New York, NY: The activation of specific endogenous cannabinoid receptors moderates the progression of the human immunodeficiency virus (HIV), according to preclinical data published online in the journal PLoS ONE.
Investigators at the Mount Sinai School of Medicine in New York City assessed whether the administration of a selective cannabinoid agonist could regulate HIV-1 infectivity. Researchers reported that activation of the CB2 receptor inhibits HIV infection in culture.
Authors concluded, "[T]he clinical use of (selective CB2) agonists in the treatment of AIDS symptoms may also exert beneficial adjunctive antiviral effects … in late stages of HIV-1 infection."
Last year, investigators at the Louisiana State University Health Sciences Center reported that the long-term administration of delta-9-THC, the primary psychoactive compound in marijuana, is associated with decreased mortality in monkeys infected with the simian immunodeficiency virus (SIV), a primate model of HIV disease.
Writing in the journal AIDS Research and Human Retroviruses, authors concluded: "Contrary to what we expected, … delta-9-THC treatment clearly did not increase disease progression, and indeed resulted in generalized attenuation of classic markers of SIV disease. … These results indicate that chronic delta-9-THC does not increase viral load or aggravate morbidity and may actually ameliorate SIV disease progression."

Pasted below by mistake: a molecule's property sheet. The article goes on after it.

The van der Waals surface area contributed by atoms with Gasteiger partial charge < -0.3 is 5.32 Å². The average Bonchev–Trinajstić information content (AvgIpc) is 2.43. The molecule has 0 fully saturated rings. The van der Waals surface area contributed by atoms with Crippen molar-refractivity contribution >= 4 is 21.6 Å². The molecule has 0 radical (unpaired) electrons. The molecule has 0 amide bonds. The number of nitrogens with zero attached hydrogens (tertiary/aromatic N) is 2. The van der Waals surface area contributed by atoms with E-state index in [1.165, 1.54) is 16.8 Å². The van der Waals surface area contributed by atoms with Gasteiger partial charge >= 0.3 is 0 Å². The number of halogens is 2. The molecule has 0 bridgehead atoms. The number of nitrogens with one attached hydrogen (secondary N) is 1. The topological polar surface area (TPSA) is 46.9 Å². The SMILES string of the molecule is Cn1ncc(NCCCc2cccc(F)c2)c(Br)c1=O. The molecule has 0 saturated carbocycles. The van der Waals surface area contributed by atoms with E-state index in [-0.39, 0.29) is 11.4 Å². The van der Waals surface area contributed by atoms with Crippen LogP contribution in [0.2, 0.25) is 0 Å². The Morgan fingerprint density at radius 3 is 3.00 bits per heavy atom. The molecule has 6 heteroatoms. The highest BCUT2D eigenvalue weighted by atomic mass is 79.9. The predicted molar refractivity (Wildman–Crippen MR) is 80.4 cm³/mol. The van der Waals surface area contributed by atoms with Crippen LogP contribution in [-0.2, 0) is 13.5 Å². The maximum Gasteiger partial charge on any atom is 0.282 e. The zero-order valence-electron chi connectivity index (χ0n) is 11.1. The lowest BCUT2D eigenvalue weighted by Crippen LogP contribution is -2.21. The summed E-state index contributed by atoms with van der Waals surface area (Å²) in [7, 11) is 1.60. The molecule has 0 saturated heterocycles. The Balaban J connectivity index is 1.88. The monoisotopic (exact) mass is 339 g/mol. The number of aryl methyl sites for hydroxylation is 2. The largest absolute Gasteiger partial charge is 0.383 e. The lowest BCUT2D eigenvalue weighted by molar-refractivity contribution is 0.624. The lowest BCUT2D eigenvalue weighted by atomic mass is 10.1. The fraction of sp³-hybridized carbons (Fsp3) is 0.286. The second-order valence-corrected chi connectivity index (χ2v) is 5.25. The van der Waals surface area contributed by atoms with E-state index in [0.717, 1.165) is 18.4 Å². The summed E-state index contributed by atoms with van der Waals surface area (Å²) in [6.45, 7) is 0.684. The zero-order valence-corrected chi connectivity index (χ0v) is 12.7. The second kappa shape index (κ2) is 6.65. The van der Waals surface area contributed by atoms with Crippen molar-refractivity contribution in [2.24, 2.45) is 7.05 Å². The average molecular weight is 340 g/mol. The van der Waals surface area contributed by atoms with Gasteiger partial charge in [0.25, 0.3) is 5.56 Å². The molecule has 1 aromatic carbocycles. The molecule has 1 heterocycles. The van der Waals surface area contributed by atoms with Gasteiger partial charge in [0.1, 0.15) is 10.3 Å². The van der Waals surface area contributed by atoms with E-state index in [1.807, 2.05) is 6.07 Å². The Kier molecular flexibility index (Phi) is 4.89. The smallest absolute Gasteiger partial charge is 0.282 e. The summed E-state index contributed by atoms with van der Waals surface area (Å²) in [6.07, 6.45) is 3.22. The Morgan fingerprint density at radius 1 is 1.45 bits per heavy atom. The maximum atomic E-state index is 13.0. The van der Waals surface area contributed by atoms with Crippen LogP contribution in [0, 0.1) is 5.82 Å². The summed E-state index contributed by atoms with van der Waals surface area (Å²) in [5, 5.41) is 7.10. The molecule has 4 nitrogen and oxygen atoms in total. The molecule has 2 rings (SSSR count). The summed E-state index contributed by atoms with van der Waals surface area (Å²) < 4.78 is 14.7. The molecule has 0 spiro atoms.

Separate trials in human subjects have previously documented that the short-term inhalation of cannabis does not adversely impact viral loads in HIV patients, and may even improve immune function.
For more information, please contact Paul Armentano, NORML Deputy Director, at: email@example.com. Full text of the study, "Cannabinoid Receptor 2-Mediated Attenuation of CXCR4-Tropic HIV Infection in Primary CD4+ T Cells," appears online in PLoS ONE. Additional studies documenting the disease modifying potential of marijuana is available in the NORML handbook, Emerging Clinical Applications For Cannabis & Cannabinoids: Fourth Edition, available online at: http://norml.org/library/recent-research-on-medical-marijuana.